Pabst claims MillerCoors is trying to put it out of business

Discussion in 'Beer News & Releases' started by pat61, Nov 12, 2018.

  1. pat61

    pat61 Poo-Bah (5,132) Dec 29, 2010 Minnesota
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  2. Sweatshirt

    Sweatshirt Disciple (320) Jan 27, 2014 New Hampshire
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    I won't be happy if PBR goes away.
     
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  3. tone77

    tone77 Poo-Bah (5,428) May 20, 2009 Pennsylvania
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    PBR, Colt 45, and to a lesser extent Natty Bo are in my regular rotation of cheap beers. I would hate to see them disappear.
     
  4. Premo88

    Premo88 Poo-Bah (1,738) Jun 6, 2010 Texas
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    Not surprising, and it's not really a macro brewery trying to kill a craft brewery, is it? In fact, if MillerCoors brews, packages and ships Pabst products, what the hell does Pabst do? The business world seems like the most unscientific, unlogical thing ever created, but I'm pretty stupid, so I'm sure it's just me.

    I'd hate to lose Lone Star and Lone Star Light, but we'll be fine if they die.
     
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  5. bbtkd

    bbtkd Poo-Bah (2,100) Sep 20, 2015 South Dakota
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    Seems like PBR was living on the edge, knowing the contract was running out, knowing they had no alternative brewers, and knowing they they were competing with MC - their contractor.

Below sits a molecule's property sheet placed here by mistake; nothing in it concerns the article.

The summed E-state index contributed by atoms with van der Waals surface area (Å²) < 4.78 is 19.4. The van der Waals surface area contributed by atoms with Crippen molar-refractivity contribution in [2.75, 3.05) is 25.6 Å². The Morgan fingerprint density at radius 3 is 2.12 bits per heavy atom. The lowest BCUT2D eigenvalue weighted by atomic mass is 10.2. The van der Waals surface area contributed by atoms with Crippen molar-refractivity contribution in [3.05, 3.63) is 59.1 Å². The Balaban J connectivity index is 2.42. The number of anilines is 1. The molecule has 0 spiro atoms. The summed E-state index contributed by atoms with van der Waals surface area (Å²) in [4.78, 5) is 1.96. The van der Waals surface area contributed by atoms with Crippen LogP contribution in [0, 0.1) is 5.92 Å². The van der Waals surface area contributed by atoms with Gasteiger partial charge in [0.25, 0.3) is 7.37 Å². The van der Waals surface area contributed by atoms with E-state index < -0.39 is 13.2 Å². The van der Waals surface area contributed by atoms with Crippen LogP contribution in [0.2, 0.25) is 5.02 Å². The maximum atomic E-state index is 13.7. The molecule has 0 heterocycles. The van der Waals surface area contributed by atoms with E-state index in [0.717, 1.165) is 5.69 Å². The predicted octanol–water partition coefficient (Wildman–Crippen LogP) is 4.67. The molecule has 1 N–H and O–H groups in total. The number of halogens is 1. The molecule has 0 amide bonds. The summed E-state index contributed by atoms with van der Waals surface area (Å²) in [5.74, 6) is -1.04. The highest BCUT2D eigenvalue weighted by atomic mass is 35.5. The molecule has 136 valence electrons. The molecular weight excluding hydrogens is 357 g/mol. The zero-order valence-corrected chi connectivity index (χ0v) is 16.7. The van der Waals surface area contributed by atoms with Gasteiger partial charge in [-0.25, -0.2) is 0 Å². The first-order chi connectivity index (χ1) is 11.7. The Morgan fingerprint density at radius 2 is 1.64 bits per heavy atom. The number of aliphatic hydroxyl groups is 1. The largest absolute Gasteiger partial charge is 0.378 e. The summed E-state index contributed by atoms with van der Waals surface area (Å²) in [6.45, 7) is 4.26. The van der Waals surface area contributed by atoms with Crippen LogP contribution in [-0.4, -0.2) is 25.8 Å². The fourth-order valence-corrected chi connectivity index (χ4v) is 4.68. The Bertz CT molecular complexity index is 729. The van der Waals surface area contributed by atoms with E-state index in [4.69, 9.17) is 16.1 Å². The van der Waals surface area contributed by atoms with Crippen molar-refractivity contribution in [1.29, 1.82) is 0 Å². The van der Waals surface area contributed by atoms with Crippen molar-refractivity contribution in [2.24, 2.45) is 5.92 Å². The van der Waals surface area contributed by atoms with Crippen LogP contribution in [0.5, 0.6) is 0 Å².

MC can hardly be blamed for not wanting to renew, allowing them to close inefficient plants, and concentrate on their own production efficiency. So, will the courts force MC - against their best interests - to continue supplying a competitor in a shrinking market?

    I'm not a lawyer, but I'm not a believer in forcing one company to do business with another. Say that MC is forced to renew the contract on terms acceptable to PBR. Won't they both still be looking for a mutually exclusive advantage over the other, constantly bickering in court? Kind of like forcing a couple to stay married when they want a divorce. I'm afraid the only alternative is to sell out to someone with enough brewing capability. So - is that MC's end game, forcing PBR to sell out?
     
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  6. beertunes

    beertunes Poo-Bah (5,581) Sep 24, 2007 Washington
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    A: Hamms is what peeber was a decade ago.

    B: Maybe the hidden meatwads that own the peeber brands should shut up and build their own damn factories.

    C: Hahahahaha at a company who only owns "brands" trying to tell a company who actually owns facilities that they MUST manufacture products.